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Tuesday 2nd August 2011 - 12:54 pm

Bush presses plan to bolster US mortgage giants

by Alan Thornhill

At the specific request of President George W Bush, US authorities have stepped in with a two-year $US300 billion plan to bolster public confidence in two oddly named mortgage giants, Fannie Mae and Freddie Mac.

This followed crisis last week, when the price of shares in the two institutions, which back almost half of all American mortgages, plummeted, in the wake of the US credit crunch.

Analysts feared that the entire global financial system could be damaged, if either or both of these institutions were allowed to fail.

The chairman and chief executive of Fannie Mae, Daniel H Mudd, insists, though, that his institution is sound.

“We continue to hold more than adequate capital reserves and maintain access to liquidity from the capital markets,” Mudd said.

However he said, too, that Fannie Mae “appreciates today’s announcements and expressions of support.”

The three point plan, announced by US Treasury Secretary Henry M Paulson, has broad political support, from both Republicans and Democrats.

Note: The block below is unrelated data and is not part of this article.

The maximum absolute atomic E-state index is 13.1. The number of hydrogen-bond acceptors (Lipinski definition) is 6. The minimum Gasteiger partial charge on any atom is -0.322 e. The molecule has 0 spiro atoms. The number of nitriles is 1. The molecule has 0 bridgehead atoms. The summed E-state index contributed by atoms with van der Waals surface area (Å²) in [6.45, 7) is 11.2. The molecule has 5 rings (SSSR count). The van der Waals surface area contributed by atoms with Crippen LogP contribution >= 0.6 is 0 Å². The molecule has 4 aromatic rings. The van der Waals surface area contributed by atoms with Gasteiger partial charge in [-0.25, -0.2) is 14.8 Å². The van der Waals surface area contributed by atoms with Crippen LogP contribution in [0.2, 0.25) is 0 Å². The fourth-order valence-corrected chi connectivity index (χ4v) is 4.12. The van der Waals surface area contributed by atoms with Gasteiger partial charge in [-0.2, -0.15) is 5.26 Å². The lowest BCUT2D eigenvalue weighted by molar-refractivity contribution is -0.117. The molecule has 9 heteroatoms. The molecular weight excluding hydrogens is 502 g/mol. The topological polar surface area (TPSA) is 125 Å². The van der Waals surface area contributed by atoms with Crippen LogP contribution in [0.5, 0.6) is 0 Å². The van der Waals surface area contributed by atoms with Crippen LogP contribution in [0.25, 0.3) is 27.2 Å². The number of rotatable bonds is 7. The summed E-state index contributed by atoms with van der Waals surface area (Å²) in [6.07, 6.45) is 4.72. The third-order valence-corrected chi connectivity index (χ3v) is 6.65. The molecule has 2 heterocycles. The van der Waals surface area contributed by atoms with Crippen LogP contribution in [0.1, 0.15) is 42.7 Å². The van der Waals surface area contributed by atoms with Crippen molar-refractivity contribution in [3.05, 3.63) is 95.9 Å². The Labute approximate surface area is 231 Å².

Both Presidential candidates, Barack Obama and John McCain, have signalled that they will back it.

Paulson said the plan would:-

  1. provide a temporary increase in the line of credit that the two institutions have with the US Treasury
  2. give the US Treasury power to buy shares in them if necessary and
  3. strengthen US regulatory reform legislation by giving the Federal Reserve a consultative role in setting the appropriate capital and prudential standards.

US legislators said this would be done by attaching the necessary changes to a housing bill now before the US Congress.

This could be completed and sent to the White House for approval as early as this week, they added.

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Alan Thornhill

Alan Thornhill is a parliamentary press gallery journalist.
Private Briefing is updated daily with Australian personal finance news, analysis, and commentary.

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